He discusses how someone with cancer will be treated; someone who has a heart attack will be rushed to the hospital. They have a disease, so do alcoholics and drug addicts. Decades of research has proven that addiction is a chronic medical condition.

The Affordable Care Act has changed things, but people need to change their views about addiction. He speaks about his own addiction because people are more than a disease. They need help, kindness, and compassion so that they can get help earlier and when they need it.

In the Opioid Crisis, Here’s What it Takes to Save a Life – Jan Rader

Jan Rader is a firefighter and qualified nurse who lives and works in Huntington, West Virginia. She’s used to saving lives from burning buildings, fire accidents, and national disasters. When the opioid epidemic hit, suddenly she was trying to save more lives from drugs. In 2017, her community saw 831 overdoses and 183 deaths from overdose.

She asks people to think about what it’s like to have an addiction – to feel fragile and ashamed. Then imagine you overdose, someone calls 911 and you wake up to five or six strangers who have just plunged you into withdrawal by using naloxone. You’re not grateful they saved your life – you’re defensive, angry. Then consider being the first responder who has just saved your life and how they feel, even though they may have actually saved you from overdose before. It creates a bad dynamic.

This community has changed the way they treat the opioid epidemic, from installing a Quick Response Team, a freestanding clinic devoted to opioid users and self-care for the firefighters. It has resulted in 50% fewer overdoses and 50% fewer deaths.

As she says, it takes a lot of people to save a life, not just once, but over and over. It takes a community effort and a change of approach. She hopes her community can show how to move forward – just listen and be kind.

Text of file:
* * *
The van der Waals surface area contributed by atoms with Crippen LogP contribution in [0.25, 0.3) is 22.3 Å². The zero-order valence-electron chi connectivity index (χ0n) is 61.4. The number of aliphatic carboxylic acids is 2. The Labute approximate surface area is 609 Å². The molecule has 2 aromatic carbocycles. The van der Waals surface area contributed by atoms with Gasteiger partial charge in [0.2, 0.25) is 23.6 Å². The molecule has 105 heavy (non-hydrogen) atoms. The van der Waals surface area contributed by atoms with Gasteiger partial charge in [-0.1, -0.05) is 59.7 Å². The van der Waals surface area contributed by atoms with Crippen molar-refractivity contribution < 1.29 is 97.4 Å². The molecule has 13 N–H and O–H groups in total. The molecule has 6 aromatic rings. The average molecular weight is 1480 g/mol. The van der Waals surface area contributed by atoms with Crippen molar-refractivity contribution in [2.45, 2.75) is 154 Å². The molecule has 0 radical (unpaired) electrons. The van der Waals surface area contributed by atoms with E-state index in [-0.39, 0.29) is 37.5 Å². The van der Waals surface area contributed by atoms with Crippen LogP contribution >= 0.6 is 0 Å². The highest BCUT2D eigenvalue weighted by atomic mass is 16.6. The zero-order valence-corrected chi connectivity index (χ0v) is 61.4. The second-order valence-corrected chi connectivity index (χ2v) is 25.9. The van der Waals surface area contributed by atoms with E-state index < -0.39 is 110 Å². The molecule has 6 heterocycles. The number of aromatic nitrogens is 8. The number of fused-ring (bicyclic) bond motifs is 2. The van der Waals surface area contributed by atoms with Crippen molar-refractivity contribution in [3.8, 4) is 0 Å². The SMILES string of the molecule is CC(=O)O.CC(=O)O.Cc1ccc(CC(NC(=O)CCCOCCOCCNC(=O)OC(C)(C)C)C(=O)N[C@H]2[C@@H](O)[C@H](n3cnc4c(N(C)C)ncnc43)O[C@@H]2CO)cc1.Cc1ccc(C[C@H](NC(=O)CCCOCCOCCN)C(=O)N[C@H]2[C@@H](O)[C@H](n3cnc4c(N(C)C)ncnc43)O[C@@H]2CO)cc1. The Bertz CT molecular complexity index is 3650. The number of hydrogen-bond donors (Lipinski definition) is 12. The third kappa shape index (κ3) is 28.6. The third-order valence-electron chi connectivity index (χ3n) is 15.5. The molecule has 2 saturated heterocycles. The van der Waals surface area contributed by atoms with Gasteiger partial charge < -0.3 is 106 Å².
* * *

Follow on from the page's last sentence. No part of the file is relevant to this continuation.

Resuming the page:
How Isolation Fuels Opioid Addiction – Rachel Wurzman

What does it mean to be normal and what does it mean to be sick? Rachel Wurzman explores this question on a neurological level. She opens with how she suffers from Tourette’s Syndrome and even people who don’t have it can imagine it because your brain can give you similar experiences. Tourette’s Syndrome gives her involuntary tics, she calls them unvoluntary.

Then she asks where do we put opioid abuse on the spectrum of unvoluntary behavior? We already know that something about the way addiction is treated isn’t really working.

She talks about the brain’s autopilot, which is controlled by the striatum. It knows to trigger whatever behavior you have done most when confronted with the same conditions. We don’t choose to do things, we do what we have become programmed to.

The striatum has been closely connected with loneliness. Also, we have naturally occurring opioids in our brain and opioid-receptors. These react to pleasure. Loneliness makes our brain-hungry so that anything will satisfy it, even if that is opioids. People are becoming addicted more easily because they are lonely. People without good social connections are relapsing more.

We need deep emotional connections to keep the striatum healthy. Humans need to remember that they are human and build social connections, not online but in person. Wurzman believes, and her research backs it up, that we can heal ourselves and the others around us through proper connection.

Conclusion

Watching educational videos on addiction is vital for everyone in the community. Those who think they aren’t touched by addiction should keep an open mind. These Ted Talks on addiction show that society has a huge part to play in healing the opioid crisis. When people come together, keep learning and banish the stigma around addiction, then the numbers change for the better.

If you know someone who is suffering from addiction, listen, learn and help as much as you can. Reach out and contact us for professional help today.

Resources:

https://www.psychiatry.org/newsroom/news-releases/nearly-one-in-three-people-know-someone-addicted-to-opioids-more-than-half-of-millennials-believe-it-is-easy-to-get-illegal-opioids